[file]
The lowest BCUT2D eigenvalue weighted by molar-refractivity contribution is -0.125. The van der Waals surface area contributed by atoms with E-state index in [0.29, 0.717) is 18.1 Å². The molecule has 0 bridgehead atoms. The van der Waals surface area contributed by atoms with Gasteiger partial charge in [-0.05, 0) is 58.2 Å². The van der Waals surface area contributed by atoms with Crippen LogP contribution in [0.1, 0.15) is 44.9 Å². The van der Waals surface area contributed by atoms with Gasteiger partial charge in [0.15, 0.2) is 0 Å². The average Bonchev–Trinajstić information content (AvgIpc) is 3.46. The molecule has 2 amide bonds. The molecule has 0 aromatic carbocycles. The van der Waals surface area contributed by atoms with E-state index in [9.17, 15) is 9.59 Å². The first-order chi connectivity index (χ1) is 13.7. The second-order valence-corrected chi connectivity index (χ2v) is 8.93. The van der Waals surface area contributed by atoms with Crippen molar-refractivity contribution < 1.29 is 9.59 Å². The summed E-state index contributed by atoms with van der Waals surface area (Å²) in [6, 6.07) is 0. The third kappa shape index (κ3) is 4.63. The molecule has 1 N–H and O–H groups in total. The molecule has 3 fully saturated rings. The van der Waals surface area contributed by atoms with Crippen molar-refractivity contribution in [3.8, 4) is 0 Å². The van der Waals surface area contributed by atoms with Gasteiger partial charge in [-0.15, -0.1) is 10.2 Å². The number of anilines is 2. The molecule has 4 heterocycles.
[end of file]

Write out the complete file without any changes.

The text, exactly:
The lowest BCUT2D eigenvalue weighted by molar-refractivity contribution is -0.125. The van der Waals surface area contributed by atoms with E-state index in [0.29, 0.717) is 18.1 Å². The molecule has 0 bridgehead atoms. The van der Waals surface area contributed by atoms with Gasteiger partial charge in [-0.05, 0) is 58.2 Å². The van der Waals surface area contributed by atoms with Crippen LogP contribution in [0.1, 0.15) is 44.9 Å². The van der Waals surface area contributed by atoms with Gasteiger partial charge in [0.15, 0.2) is 0 Å². The average Bonchev–Trinajstić information content (AvgIpc) is 3.46. The molecule has 2 amide bonds. The molecule has 0 aromatic carbocycles. The van der Waals surface area contributed by atoms with E-state index in [9.17, 15) is 9.59 Å². The first-order chi connectivity index (χ1) is 13.7. The second-order valence-corrected chi connectivity index (χ2v) is 8.93. The van der Waals surface area contributed by atoms with Crippen molar-refractivity contribution < 1.29 is 9.59 Å². The summed E-state index contributed by atoms with van der Waals surface area (Å²) in [6, 6.07) is 0. The third kappa shape index (κ3) is 4.63. The molecule has 1 N–H and O–H groups in total. The molecule has 3 fully saturated rings. The van der Waals surface area contributed by atoms with Crippen molar-refractivity contribution in [3.8, 4) is 0 Å². The van der Waals surface area contributed by atoms with Gasteiger partial charge in [-0.15, -0.1) is 10.2 Å². The number of anilines is 2. The molecule has 4 heterocycles.